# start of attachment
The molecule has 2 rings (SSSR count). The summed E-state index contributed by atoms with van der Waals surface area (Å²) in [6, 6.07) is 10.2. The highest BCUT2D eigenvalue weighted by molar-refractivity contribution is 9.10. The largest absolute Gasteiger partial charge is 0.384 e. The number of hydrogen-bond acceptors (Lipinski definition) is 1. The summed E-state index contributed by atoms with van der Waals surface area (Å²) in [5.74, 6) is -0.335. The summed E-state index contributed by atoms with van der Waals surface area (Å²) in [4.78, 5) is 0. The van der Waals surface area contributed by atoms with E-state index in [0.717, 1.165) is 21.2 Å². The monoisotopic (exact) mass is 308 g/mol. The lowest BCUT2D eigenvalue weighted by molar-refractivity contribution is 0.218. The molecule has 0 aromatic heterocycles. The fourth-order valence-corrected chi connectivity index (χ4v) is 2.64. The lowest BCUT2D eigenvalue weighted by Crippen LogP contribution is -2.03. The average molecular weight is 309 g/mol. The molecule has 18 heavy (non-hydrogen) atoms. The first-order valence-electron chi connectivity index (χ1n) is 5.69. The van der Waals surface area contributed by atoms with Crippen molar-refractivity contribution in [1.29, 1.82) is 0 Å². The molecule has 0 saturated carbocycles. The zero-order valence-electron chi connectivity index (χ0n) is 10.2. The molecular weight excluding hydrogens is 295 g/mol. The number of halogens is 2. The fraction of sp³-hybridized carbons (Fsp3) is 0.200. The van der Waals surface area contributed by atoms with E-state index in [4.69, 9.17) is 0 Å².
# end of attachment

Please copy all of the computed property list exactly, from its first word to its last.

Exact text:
The molecule has 2 rings (SSSR count). The summed E-state index contributed by atoms with van der Waals surface area (Å²) in [6, 6.07) is 10.2. The highest BCUT2D eigenvalue weighted by molar-refractivity contribution is 9.10. The largest absolute Gasteiger partial charge is 0.384 e. The number of hydrogen-bond acceptors (Lipinski definition) is 1. The summed E-state index contributed by atoms with van der Waals surface area (Å²) in [5.74, 6) is -0.335. The summed E-state index contributed by atoms with van der Waals surface area (Å²) in [4.78, 5) is 0. The van der Waals surface area contributed by atoms with E-state index in [0.717, 1.165) is 21.2 Å². The monoisotopic (exact) mass is 308 g/mol. The lowest BCUT2D eigenvalue weighted by molar-refractivity contribution is 0.218. The molecule has 0 aromatic heterocycles. The fourth-order valence-corrected chi connectivity index (χ4v) is 2.64. The lowest BCUT2D eigenvalue weighted by Crippen LogP contribution is -2.03. The average molecular weight is 309 g/mol. The molecule has 18 heavy (non-hydrogen) atoms. The first-order valence-electron chi connectivity index (χ1n) is 5.69. The van der Waals surface area contributed by atoms with Crippen molar-refractivity contribution in [1.29, 1.82) is 0 Å². The molecule has 0 saturated carbocycles. The zero-order valence-electron chi connectivity index (χ0n) is 10.2. The molecular weight excluding hydrogens is 295 g/mol. The number of halogens is 2. The fraction of sp³-hybridized carbons (Fsp3) is 0.200. The van der Waals surface area contributed by atoms with E-state index in [4.69, 9.17) is 0 Å².